The Bad Batch | Ana Lily Amirpour | June 23rd, 2017
Films like The Bad Batch are almost primed perfectly to breed frustration. You can have an interesting setting and world, but what’s the point if you don’t create a good story to go with it? The Bad Batch is the second feature film from Ana Lily Amirpour, an up-and-coming writer/director whose first film A Girl Walks Home Alone at Night – a female-driven vampire film set in Iran – was a breath of fresh air. It blended genres and resulted in a genuinely creepy movie. The Bad Batch is barely genuinely anything.
The film stars Suki Waterhouse as Arlen, a newcomer to a desert wasteland that the United States has fenced off. The government is sending away their “undesirables” to inhabit this hellscape of a place. In the first 10 minutes of the film, Arlen is captured by cannibals who graphically cut off her right arm and leg. It’s quite an intense beginning. Unfortunately, this opening scene isn’t any indication of what this film turns into. The first 20 minutes are almost dialogue-free. Not usually a bad thing, if done correctly. The problem is that we’re shown countless characters and given many pop song montages, instead of character development.
Suki eventually escapes her captors, and ventures into the desert, where she eventually reaches a settlement. This little city is called Comfort, and the subtlety is hammered into viewers’ head like a barbecued limb. Comfort is run by a man named “The Dream”, played with extra sleaze by Keanu Reeves. The Dream is the defacto mayor. He hosts LSD raves, and has an army of pregnant concubines wielding machine guns. Suki eventually gets a prosthetic leg, and wanders back out into the desert – for no real reason other than the plot requires it.
A main problem with The Bad Batch is that the characters’ actions barely make sense, save for Jason Momoa’s character Miami Man. He is the leader of a cannibal group, but he has an artsy heart of gold. He sketches and paints portraits of his young daughter, until Suki comes across her on one of her daily strolls. Suki brings the daughter back to Comfort, which leads Miami Man on a quest to find and save her from The Dream. In between the mission to retrieve his daughter, we’re subjected to countless more music montages and a ten-minute LSD trip of Suki in the desert.
Suki eventually runs into Miami Man, who doesn’t figure out that Suki is the one who took his daughter in the first place. What develops is a strange romance that feels unearned and even downright wrong. Giovanni Ribisi and Jim Carrey are also supporting players in The Bad Batch, but I’m perplexed as to why they signed on for this. Jim Carrey’s drifter character doesn’t have a lick of dialogue, and Ribisi is an insane man that spouts nonsense in two minor scenes. Carrey has the better role here, but he is basically the Deux Ex Machina for a majority of the characters. He’s there when he needs to offer help. Otherwise, he’s not in the film.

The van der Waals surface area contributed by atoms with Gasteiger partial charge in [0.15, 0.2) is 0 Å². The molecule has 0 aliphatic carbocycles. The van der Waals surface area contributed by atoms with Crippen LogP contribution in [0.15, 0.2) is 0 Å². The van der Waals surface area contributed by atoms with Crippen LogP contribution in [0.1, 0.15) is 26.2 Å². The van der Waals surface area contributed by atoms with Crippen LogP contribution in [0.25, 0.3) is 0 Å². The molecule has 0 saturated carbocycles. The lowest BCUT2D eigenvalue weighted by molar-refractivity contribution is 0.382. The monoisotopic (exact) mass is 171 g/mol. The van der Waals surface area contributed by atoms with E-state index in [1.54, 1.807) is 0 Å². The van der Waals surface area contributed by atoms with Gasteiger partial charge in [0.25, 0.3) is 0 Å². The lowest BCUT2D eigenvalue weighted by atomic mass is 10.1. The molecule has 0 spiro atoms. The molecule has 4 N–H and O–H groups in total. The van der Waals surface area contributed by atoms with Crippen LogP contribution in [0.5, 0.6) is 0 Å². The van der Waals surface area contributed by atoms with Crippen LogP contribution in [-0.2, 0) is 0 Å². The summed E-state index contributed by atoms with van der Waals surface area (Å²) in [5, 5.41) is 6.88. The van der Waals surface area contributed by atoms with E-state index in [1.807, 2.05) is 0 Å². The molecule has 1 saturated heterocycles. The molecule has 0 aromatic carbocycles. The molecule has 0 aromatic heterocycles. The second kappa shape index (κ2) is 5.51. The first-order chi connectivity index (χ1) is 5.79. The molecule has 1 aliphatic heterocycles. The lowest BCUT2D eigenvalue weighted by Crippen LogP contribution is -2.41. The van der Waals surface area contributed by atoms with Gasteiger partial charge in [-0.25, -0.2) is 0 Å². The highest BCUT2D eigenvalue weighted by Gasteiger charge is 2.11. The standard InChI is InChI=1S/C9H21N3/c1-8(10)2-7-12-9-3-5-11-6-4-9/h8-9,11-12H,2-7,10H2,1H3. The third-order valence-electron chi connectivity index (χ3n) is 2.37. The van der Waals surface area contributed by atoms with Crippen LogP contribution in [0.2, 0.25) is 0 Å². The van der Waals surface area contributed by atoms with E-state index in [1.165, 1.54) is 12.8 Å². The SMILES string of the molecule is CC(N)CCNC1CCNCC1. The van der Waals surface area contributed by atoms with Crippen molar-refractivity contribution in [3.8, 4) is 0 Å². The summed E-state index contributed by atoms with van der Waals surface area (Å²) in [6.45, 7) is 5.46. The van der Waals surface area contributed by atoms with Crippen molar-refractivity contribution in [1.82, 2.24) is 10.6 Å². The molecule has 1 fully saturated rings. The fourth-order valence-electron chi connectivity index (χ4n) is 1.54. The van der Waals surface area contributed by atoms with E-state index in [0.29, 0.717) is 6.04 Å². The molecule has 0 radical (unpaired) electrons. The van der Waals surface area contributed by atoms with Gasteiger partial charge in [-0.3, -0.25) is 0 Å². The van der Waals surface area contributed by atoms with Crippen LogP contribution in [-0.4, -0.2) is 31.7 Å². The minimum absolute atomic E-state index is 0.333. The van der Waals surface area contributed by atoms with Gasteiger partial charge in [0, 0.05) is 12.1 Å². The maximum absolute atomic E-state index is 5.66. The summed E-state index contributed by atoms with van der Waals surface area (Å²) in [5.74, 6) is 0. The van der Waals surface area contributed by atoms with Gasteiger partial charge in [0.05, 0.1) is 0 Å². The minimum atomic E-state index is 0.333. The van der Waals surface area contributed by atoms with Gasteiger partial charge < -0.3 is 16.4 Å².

The film drags in a lot of places, and the long silent takes don’t help. At certain points, I wanted to scream at the screen to make someone say something. Anything. There are too many back and forth sequences between Comfort and the vast desert. We really don’t get to learn much about how the people in this society function. It all just feels like a wasted opportunity. I’m all for telling a small isolated story in a post-apocalyptic setting. It Comes at Night did a great job with this. The smaller story just wasn’t done well here.
I also deem it a cardinal sin to have two action stars like Jason Momoa and Keanu Reeves never even meet in the same film. There’s no real conflict in The Bad Batch. The sets and the desert setting do look cool, and Keanu Reeves plays a creepy leader pretty well, but it’s just not enough to fill the holes and patches that this movie has. I could see this film having a cult following though. The silent scenes and use of music reminded me of Drive, but even that small scope story seems epic in comparison to this.
The CGI used to remove Suki Waterhouse’s arm is impressive, and she does a fine job with her Southern-accented character. It’s just that she’s written in such a nonsensical way that it’s really hard to root for her. The world created here could have been really interesting. Instead, it’s shrugged off as nothing more than a metaphor for America’s unwanted creatures. If they were this boring in their lives outside of this wasteland, then I don’t blame the government for exiling them.